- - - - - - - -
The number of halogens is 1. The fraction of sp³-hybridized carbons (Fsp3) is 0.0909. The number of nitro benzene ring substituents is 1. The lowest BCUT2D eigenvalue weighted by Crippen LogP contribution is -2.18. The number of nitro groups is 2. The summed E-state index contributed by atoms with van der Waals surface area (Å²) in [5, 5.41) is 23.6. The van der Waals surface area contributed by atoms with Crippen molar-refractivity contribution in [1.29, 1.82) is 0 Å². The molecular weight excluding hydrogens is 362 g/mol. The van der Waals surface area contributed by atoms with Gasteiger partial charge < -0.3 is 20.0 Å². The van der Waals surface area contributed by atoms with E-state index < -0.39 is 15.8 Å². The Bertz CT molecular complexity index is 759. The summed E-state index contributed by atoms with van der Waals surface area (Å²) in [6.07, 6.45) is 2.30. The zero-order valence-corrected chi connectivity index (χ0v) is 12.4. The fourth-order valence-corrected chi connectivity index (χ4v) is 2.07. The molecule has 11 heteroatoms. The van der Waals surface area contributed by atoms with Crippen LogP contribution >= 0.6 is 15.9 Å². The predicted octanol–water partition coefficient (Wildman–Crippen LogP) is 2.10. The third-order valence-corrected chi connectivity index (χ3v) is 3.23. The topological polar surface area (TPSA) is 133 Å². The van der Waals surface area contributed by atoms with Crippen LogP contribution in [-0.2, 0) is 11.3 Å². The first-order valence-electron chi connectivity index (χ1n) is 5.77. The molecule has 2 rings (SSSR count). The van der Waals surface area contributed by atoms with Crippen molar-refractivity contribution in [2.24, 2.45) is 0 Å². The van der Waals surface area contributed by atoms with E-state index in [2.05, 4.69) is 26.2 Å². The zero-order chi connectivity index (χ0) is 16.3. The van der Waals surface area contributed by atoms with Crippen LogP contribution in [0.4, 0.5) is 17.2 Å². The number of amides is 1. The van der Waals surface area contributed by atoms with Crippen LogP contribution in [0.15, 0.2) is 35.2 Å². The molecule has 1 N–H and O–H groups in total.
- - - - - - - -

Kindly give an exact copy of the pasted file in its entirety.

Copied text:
The number of halogens is 1. The fraction of sp³-hybridized carbons (Fsp3) is 0.0909. The number of nitro benzene ring substituents is 1. The lowest BCUT2D eigenvalue weighted by Crippen LogP contribution is -2.18. The number of nitro groups is 2. The summed E-state index contributed by atoms with van der Waals surface area (Å²) in [5, 5.41) is 23.6. The van der Waals surface area contributed by atoms with Crippen molar-refractivity contribution in [1.29, 1.82) is 0 Å². The molecular weight excluding hydrogens is 362 g/mol. The van der Waals surface area contributed by atoms with Gasteiger partial charge < -0.3 is 20.0 Å². The van der Waals surface area contributed by atoms with E-state index < -0.39 is 15.8 Å². The Bertz CT molecular complexity index is 759. The summed E-state index contributed by atoms with van der Waals surface area (Å²) in [6.07, 6.45) is 2.30. The zero-order valence-corrected chi connectivity index (χ0v) is 12.4. The fourth-order valence-corrected chi connectivity index (χ4v) is 2.07. The molecule has 11 heteroatoms. The van der Waals surface area contributed by atoms with Crippen LogP contribution >= 0.6 is 15.9 Å². The predicted octanol–water partition coefficient (Wildman–Crippen LogP) is 2.10. The third-order valence-corrected chi connectivity index (χ3v) is 3.23. The topological polar surface area (TPSA) is 133 Å². The van der Waals surface area contributed by atoms with Crippen LogP contribution in [-0.2, 0) is 11.3 Å². The first-order valence-electron chi connectivity index (χ1n) is 5.77. The molecule has 2 rings (SSSR count). The van der Waals surface area contributed by atoms with Crippen molar-refractivity contribution in [2.24, 2.45) is 0 Å². The van der Waals surface area contributed by atoms with E-state index in [2.05, 4.69) is 26.2 Å². The zero-order chi connectivity index (χ0) is 16.3. The van der Waals surface area contributed by atoms with Crippen LogP contribution in [0.4, 0.5) is 17.2 Å². The number of amides is 1. The van der Waals surface area contributed by atoms with Crippen LogP contribution in [0.15, 0.2) is 35.2 Å². The molecule has 1 N–H and O–H groups in total.